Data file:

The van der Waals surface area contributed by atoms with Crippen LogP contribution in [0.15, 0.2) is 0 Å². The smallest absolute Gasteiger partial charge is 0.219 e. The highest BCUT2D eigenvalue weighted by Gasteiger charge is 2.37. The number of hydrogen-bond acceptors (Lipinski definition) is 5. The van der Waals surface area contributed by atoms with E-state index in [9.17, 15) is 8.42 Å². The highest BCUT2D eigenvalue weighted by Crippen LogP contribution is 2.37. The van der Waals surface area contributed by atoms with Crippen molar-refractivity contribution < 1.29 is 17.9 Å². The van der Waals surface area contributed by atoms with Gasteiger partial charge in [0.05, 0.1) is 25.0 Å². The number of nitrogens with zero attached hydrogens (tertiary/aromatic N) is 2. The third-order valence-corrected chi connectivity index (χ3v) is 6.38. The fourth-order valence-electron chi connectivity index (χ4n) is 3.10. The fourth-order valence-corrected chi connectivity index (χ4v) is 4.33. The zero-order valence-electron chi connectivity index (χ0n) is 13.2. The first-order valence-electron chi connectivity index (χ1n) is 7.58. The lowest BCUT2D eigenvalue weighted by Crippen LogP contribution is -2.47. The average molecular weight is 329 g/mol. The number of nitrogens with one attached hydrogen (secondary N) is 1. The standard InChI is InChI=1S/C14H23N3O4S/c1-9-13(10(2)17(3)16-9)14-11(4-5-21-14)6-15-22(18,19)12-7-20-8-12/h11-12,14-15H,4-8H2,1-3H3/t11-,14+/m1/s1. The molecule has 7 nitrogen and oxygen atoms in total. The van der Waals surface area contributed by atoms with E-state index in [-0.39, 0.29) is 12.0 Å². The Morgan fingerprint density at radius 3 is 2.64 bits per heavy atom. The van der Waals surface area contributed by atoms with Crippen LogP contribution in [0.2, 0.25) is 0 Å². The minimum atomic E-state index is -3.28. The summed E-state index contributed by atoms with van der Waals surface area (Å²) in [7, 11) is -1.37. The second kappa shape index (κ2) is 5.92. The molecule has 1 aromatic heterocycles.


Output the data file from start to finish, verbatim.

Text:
The van der Waals surface area contributed by atoms with Crippen LogP contribution in [0.15, 0.2) is 0 Å². The smallest absolute Gasteiger partial charge is 0.219 e. The highest BCUT2D eigenvalue weighted by Gasteiger charge is 2.37. The number of hydrogen-bond acceptors (Lipinski definition) is 5. The van der Waals surface area contributed by atoms with E-state index in [9.17, 15) is 8.42 Å². The highest BCUT2D eigenvalue weighted by Crippen LogP contribution is 2.37. The van der Waals surface area contributed by atoms with Crippen molar-refractivity contribution < 1.29 is 17.9 Å². The van der Waals surface area contributed by atoms with Gasteiger partial charge in [0.05, 0.1) is 25.0 Å². The number of nitrogens with zero attached hydrogens (tertiary/aromatic N) is 2. The third-order valence-corrected chi connectivity index (χ3v) is 6.38. The fourth-order valence-electron chi connectivity index (χ4n) is 3.10. The fourth-order valence-corrected chi connectivity index (χ4v) is 4.33. The zero-order valence-electron chi connectivity index (χ0n) is 13.2. The first-order valence-electron chi connectivity index (χ1n) is 7.58. The lowest BCUT2D eigenvalue weighted by Crippen LogP contribution is -2.47. The average molecular weight is 329 g/mol. The number of nitrogens with one attached hydrogen (secondary N) is 1. The standard InChI is InChI=1S/C14H23N3O4S/c1-9-13(10(2)17(3)16-9)14-11(4-5-21-14)6-15-22(18,19)12-7-20-8-12/h11-12,14-15H,4-8H2,1-3H3/t11-,14+/m1/s1. The molecule has 7 nitrogen and oxygen atoms in total. The van der Waals surface area contributed by atoms with E-state index in [-0.39, 0.29) is 12.0 Å². The Morgan fingerprint density at radius 3 is 2.64 bits per heavy atom. The van der Waals surface area contributed by atoms with Crippen LogP contribution in [0.2, 0.25) is 0 Å². The minimum atomic E-state index is -3.28. The summed E-state index contributed by atoms with van der Waals surface area (Å²) in [7, 11) is -1.37. The second kappa shape index (κ2) is 5.92. The molecule has 1 aromatic heterocycles.